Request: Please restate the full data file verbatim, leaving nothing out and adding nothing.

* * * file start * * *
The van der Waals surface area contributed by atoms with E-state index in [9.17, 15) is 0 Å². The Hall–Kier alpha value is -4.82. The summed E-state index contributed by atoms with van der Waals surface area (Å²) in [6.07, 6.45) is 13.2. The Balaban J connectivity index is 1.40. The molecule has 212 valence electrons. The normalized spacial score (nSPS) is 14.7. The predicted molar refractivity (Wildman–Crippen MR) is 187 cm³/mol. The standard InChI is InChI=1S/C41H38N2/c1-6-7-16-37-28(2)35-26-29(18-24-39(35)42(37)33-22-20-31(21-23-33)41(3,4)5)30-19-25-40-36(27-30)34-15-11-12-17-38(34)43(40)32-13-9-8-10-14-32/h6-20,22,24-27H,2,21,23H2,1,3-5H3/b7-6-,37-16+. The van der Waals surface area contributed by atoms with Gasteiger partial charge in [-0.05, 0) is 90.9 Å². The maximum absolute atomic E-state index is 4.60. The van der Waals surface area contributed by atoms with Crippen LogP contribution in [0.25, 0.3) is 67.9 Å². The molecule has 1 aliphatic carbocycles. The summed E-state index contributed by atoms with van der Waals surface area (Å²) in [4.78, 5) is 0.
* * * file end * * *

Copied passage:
The van der Waals surface area contributed by atoms with E-state index in [9.17, 15) is 0 Å². The Hall–Kier alpha value is -4.82. The summed E-state index contributed by atoms with van der Waals surface area (Å²) in [6.07, 6.45) is 13.2. The Balaban J connectivity index is 1.40. The molecule has 212 valence electrons. The normalized spacial score (nSPS) is 14.7. The predicted molar refractivity (Wildman–Crippen MR) is 187 cm³/mol. The standard InChI is InChI=1S/C41H38N2/c1-6-7-16-37-28(2)35-26-29(18-24-39(35)42(37)33-22-20-31(21-23-33)41(3,4)5)30-19-25-40-36(27-30)34-15-11-12-17-38(34)43(40)32-13-9-8-10-14-32/h6-20,22,24-27H,2,21,23H2,1,3-5H3/b7-6-,37-16+. The van der Waals surface area contributed by atoms with Gasteiger partial charge in [-0.05, 0) is 90.9 Å². The maximum absolute atomic E-state index is 4.60. The van der Waals surface area contributed by atoms with Crippen LogP contribution in [0.25, 0.3) is 67.9 Å². The molecule has 1 aliphatic carbocycles. The summed E-state index contributed by atoms with van der Waals surface area (Å²) in [4.78, 5) is 0.